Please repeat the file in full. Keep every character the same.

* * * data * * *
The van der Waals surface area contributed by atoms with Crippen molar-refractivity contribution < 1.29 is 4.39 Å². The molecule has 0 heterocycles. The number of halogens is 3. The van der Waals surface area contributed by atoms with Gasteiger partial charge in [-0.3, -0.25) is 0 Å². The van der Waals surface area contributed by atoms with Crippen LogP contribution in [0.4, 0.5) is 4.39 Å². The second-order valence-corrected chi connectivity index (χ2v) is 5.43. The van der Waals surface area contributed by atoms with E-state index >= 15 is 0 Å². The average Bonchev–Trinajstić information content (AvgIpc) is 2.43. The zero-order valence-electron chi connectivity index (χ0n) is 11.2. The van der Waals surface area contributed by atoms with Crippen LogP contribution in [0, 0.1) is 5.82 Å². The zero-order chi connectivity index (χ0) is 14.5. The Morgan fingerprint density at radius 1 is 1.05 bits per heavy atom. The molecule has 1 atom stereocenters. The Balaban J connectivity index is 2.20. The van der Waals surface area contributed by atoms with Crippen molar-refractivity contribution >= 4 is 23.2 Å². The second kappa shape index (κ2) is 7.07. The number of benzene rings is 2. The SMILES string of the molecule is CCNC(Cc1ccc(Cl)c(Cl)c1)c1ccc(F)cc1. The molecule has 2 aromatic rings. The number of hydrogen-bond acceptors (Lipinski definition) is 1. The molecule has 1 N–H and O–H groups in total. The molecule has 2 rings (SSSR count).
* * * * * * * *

The van der Waals surface area contributed by atoms with Crippen molar-refractivity contribution < 1.29 is 4.39 Å². The molecule has 0 heterocycles. The number of halogens is 3. The van der Waals surface area contributed by atoms with Gasteiger partial charge in [-0.3, -0.25) is 0 Å². The van der Waals surface area contributed by atoms with Crippen LogP contribution in [0.4, 0.5) is 4.39 Å². The second-order valence-corrected chi connectivity index (χ2v) is 5.43. The van der Waals surface area contributed by atoms with E-state index >= 15 is 0 Å². The average Bonchev–Trinajstić information content (AvgIpc) is 2.43. The zero-order valence-electron chi connectivity index (χ0n) is 11.2. The van der Waals surface area contributed by atoms with Crippen LogP contribution in [0, 0.1) is 5.82 Å². The zero-order chi connectivity index (χ0) is 14.5. The Morgan fingerprint density at radius 1 is 1.05 bits per heavy atom. The molecule has 1 atom stereocenters. The Balaban J connectivity index is 2.20. The van der Waals surface area contributed by atoms with Crippen molar-refractivity contribution >= 4 is 23.2 Å². The second kappa shape index (κ2) is 7.07. The number of benzene rings is 2. The SMILES string of the molecule is CCNC(Cc1ccc(Cl)c(Cl)c1)c1ccc(F)cc1. The molecule has 2 aromatic rings. The number of hydrogen-bond acceptors (Lipinski definition) is 1. The molecule has 1 N–H and O–H groups in total. The molecule has 2 rings (SSSR count).